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Outside of school gym classes, I’ve never been one to enjoy competitive sports. I grew up playing with dolls and stuffed animals, and participating in collaborative games where there was no “winner.”
I was also the eldest sister in my house, so I spent very little time competing with my sisters. I tried hard in school with the intention to do well — not to outshine my friends — and I was immersed in a passive-aggressive Midwestern city where avoiding conflict and confrontation was baked into the culture. With this kind of background, it took me until adulthood to realize how America’s love for competition influenced how I operated.
When I finally did become more aware of this, I had to break down the role of competition in my life. How did I find myself being competitive? What were the things I tended to feel competitive about, and what triggered this response?
The first step seemed to be comparison. I caught myself almost overtly comparing my “success” to others who present their “successes” via social media. The unfair advantage is that social media is just a tiny, curated portion of a much larger story. I realized I could prevent perpetuating a harmful cycle and avoid getting swept away by competitive thinking by making a concerted effort to not compare myself to others and being careful about my social media use.
In a book that shares stories about the prophet-founder of the Baha’i Faith, Baha’u’llah, a passage about competition shed light on its role in our society and the effect it can have on our internal wellbeing. Author Adib Taherzadeh wrote:
“Human society at present exerts a pernicious influence upon the soul of man. Instead of allowing him to live a life of service and sacrifice, it is highly competitive and teaches him to pride himself on his accomplishments. From early childhood he is trained to develop his ego and to seek to exalt himself above others, in the ultimate aim of achieving self-importance, success and power. The Revelation of Bahá’u’lláh aims to reverse this process. The soul of man needs to be adorned with the virtues of humility and self-effacement so that it may become detached…”
The focus on self that competition usually requires can get us stuck in a cloud of jealousy. Once we are infected with jealousy, it’s difficult to give to others for the sake of service. We become consumed by insecurity and worry that we don’t have what we think we should have. Abdu’l-Baha, the son of Baha’u’llah, described how even spending time with people who express jealousy could inhibit the freedom and growth of the soul:
Petty bickerings and jealousies make one lose all the traces of spirituality, excommunicate a person from the divine company of the worthy ones, submerge one in the sea of phantasms, suffer one to become cold and pessimistic and throw him headlong into the depths of despair and helplessness! You must not listen to anyone speaking about another; because no sooner do you listen to one than you must listen to someone else, and thus the circle will be enlarged endlessly. Therefore, say to them: “O friends! Let us come together, forget all our self-thoughts and be in one accord…”
Even at a practical level, the Baha’i writings suggest that anger and jealousy hurt our physical bodies: “Jealousy consumeth the body and anger doth burn the liver: avoid these two as you would a lion.”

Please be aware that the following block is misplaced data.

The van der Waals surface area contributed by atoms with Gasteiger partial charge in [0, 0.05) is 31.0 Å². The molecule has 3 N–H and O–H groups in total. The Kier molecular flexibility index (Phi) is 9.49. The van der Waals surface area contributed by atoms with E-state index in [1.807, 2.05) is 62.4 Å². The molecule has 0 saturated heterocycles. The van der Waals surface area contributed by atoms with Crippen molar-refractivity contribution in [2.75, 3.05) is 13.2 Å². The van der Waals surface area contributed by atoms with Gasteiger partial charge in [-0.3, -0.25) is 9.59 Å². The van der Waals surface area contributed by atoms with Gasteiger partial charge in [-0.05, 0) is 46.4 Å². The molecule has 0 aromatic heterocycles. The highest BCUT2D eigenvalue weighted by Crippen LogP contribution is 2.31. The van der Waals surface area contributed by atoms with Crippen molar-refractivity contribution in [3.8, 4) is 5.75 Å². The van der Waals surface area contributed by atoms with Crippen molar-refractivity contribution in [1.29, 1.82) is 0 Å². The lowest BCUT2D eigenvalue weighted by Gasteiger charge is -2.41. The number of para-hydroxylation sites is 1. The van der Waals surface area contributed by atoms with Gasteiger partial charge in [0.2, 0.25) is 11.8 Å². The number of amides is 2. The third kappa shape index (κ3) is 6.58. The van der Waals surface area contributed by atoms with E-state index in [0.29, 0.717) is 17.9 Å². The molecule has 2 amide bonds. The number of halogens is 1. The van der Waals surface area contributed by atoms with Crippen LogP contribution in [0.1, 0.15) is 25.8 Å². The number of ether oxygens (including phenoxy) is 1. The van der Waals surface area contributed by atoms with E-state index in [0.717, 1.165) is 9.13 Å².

RELATED: Creating a Heart Free of Envy
We are all different in this respect. Some of us might feel a rush to do better when we feel jealous or angry. This passage reminds me that it can be a very physiological experience when I feel threatened: I might feel sick in my stomach or hot in the face. So, in trying to avoid a narrow competitive mindset, I have started to analyze and contextualize what creates jealousy within me. What can I do to prevent cycles of jealousy? How can I let go of feelings of jealousy once they present themselves?
Finding ways to incorporate meditation into my day is a great way to deactivate jealousy and hit the emotional reset button. Another tool is to try to figure out what the underlying negative thoughts I have are really saying.
Usually, when we are jealous, it’s because we think we lack some capacity, and we put some negative limit on our potential. While we all have different abilities and tendencies, we don’t usually know our limitations, so to feel jealous because we’ve assumed we cannot do something we have watched another person do is unproductive.
The Baha’i writings point out that we all have different capacities but that it is unproductive to decide how capable we are of certain things. Baha’u’llah advised us to never “consider the largeness or smallness of the receptacle. The portion of some might lie in the palm of a man’s hand, the portion of others might fill a cup, and of others even a gallon-measure.”
Another tool that has been helpful for me has been getting out of my head. Finding opportunities to support others or focus on building some aspect of the community around me takes my attention off of myself and allows me to detach from the competitive or jealous feeling.
The last valuable tool I have tried to dismantle cycles of competitiveness or jealousy has been reorienting competitive energy towards internal development goals. Competition and jealousy are often rooted in trying to gain others’ acceptance or approval, which sets us up for failure because it’s virtually impossible to satisfy everyone in this vast, diverse world. When I try to focus on what my spiritual health needs and how I can become a better, more giving person than I was the day before, striving for excellence can feel good rather than poking holes of insecurity.